By 1912, the generation that began the fight for women’s rights has faded away and a new generation has come into its own. Prominent among them are Elizabeth Cady Stanton’s daughter, Harriot Stanton Blatch, who heads the Women’s Political Union, which brings together progressives of all kinds–including working women, union organizers, anti-poverty advocates and anti-racism activists–under one banner. Six states have voted for women’s suffrage. Under the leadership of its president, Anna Howard Shaw, an ordained minister, the National American Woman Suffrage Association focuses on the state of New York.
This new generation has brought with it a new tactic: massive demonstrations that are actually pageants or street theater on a huge scale, replete with costumes and lines of marchers in disciplined formations. In the spring of 1911, 3,000 people participated in New York City; the next extravaganza is in its final stages of preparation when the unthinkable happens.
A new ocean liner reputed to be unsinkable leaves Southampton, England, bound for New York City on April 10, 1912. Three days later, the Titanic hits a glacier. “Women and children first,” the law of the sea, rings out from the decks. Into a woefully inadequate number of lifeboats go those women and children, mostly first-class passengers. As word of the dimension of the tragedy spreads around the world–over 1,500 lives have been lost–the opponents of women’s equality spring, perversely, into action. If chivalry is the law of the sea, if women willingly reap the advantages of being “the weaker sex,” they argue, then surely they do not deserve the right to vote.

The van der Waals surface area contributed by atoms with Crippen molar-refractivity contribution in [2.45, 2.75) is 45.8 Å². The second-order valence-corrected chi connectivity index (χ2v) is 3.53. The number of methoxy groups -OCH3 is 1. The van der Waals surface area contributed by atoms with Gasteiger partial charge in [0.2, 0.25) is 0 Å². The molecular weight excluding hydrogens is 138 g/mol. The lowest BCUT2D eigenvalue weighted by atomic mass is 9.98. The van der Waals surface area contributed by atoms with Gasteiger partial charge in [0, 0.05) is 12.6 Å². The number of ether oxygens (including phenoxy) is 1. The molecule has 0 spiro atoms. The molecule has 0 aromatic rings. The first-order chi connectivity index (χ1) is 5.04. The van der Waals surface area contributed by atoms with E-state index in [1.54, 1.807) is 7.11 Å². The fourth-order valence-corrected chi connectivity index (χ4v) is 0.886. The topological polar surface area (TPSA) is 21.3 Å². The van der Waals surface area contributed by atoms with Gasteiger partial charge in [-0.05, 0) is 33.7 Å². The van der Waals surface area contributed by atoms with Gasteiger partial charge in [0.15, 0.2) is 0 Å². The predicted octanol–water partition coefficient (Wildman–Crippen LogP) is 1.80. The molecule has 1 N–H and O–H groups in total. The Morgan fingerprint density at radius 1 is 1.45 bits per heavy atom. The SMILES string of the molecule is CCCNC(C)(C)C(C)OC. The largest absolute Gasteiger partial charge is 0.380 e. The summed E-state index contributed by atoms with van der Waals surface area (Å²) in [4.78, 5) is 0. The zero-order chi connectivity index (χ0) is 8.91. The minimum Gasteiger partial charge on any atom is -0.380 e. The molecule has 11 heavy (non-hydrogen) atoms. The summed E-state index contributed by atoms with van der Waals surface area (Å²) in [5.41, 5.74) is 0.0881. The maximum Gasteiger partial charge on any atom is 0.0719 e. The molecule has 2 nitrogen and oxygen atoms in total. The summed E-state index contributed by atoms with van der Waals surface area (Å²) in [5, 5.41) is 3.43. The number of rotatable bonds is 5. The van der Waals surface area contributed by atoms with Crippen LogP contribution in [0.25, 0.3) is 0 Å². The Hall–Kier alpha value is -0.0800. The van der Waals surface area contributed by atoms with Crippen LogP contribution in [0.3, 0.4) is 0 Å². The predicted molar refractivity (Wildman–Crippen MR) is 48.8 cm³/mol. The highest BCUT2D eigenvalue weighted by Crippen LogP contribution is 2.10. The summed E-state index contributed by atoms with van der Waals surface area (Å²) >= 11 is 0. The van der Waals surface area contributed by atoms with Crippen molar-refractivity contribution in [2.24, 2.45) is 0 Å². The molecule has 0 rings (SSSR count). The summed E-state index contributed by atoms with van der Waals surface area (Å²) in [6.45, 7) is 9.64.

Newspapers on both sides of the Atlantic fill their pages with editorials and letters to this effect. Pressure mounts on the organizers of the planned demonstration in New York City to cancel it, if not in acknowledgement of the futility of their cause, then simply as an act of decency in the face of a national tragedy.
But the suffragists do not back down. In a rhetorical battle that comes to be known as “boats for women versus votes for women,” they answer the specious arguments. Alice Stone Blackwell, niece of the 86-year-old suffrage pioneer Antoinette Brown Blackwell, says, “There will be far fewer lost by preventable accident either on land or sea, when mothers of men have the right to vote.”
When the march sets off from Washington Square in early May, aunt and niece are riding in a lilac-draped carriage honoring the movement’s heroes. Harriot Blatch follows a rider on a bay horse and a line of female cavalry. Thousands walk behind her, dressed in white. Anna Howard Shaw speaks to an overflowing crowd at Carnegie Hall at the end of the day.
Some tides are unstoppable. New York State approved female suffrage in 1917.
Louise Bernikow is the author of seven books and numerous magazine articles. She travels to campuses and community groups with a lecture and slide show about activism called “The Shoulders We Stand On: Women as Agents of Change.” She can be reached at firstname.lastname@example.org.
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